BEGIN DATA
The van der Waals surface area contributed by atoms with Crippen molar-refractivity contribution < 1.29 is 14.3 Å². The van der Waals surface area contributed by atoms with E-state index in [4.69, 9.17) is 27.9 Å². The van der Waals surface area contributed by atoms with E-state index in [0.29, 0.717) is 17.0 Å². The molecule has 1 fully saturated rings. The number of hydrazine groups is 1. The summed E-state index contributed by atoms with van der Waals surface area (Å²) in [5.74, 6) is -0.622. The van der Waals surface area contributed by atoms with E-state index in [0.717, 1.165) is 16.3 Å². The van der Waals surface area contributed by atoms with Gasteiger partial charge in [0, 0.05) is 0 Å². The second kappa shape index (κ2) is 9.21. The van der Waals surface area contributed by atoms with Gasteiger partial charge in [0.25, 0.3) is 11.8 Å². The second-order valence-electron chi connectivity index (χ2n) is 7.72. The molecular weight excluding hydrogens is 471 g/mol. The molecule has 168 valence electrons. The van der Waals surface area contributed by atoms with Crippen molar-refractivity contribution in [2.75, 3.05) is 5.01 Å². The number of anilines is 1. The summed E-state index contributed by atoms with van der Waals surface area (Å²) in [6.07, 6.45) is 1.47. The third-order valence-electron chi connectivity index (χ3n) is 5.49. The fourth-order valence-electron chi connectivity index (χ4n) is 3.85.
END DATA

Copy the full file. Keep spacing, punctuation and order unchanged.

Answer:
The van der Waals surface area contributed by atoms with Crippen molar-refractivity contribution < 1.29 is 14.3 Å². The van der Waals surface area contributed by atoms with E-state index in [4.69, 9.17) is 27.9 Å². The van der Waals surface area contributed by atoms with E-state index in [0.29, 0.717) is 17.0 Å². The molecule has 1 fully saturated rings. The number of hydrazine groups is 1. The summed E-state index contributed by atoms with van der Waals surface area (Å²) in [5.74, 6) is -0.622. The van der Waals surface area contributed by atoms with E-state index in [0.717, 1.165) is 16.3 Å². The van der Waals surface area contributed by atoms with Gasteiger partial charge in [0, 0.05) is 0 Å². The second kappa shape index (κ2) is 9.21. The van der Waals surface area contributed by atoms with Gasteiger partial charge in [0.25, 0.3) is 11.8 Å². The second-order valence-electron chi connectivity index (χ2n) is 7.72. The molecular weight excluding hydrogens is 471 g/mol. The molecule has 168 valence electrons. The van der Waals surface area contributed by atoms with Crippen molar-refractivity contribution in [2.75, 3.05) is 5.01 Å². The number of anilines is 1. The summed E-state index contributed by atoms with van der Waals surface area (Å²) in [6.07, 6.45) is 1.47. The third-order valence-electron chi connectivity index (χ3n) is 5.49. The fourth-order valence-electron chi connectivity index (χ4n) is 3.85.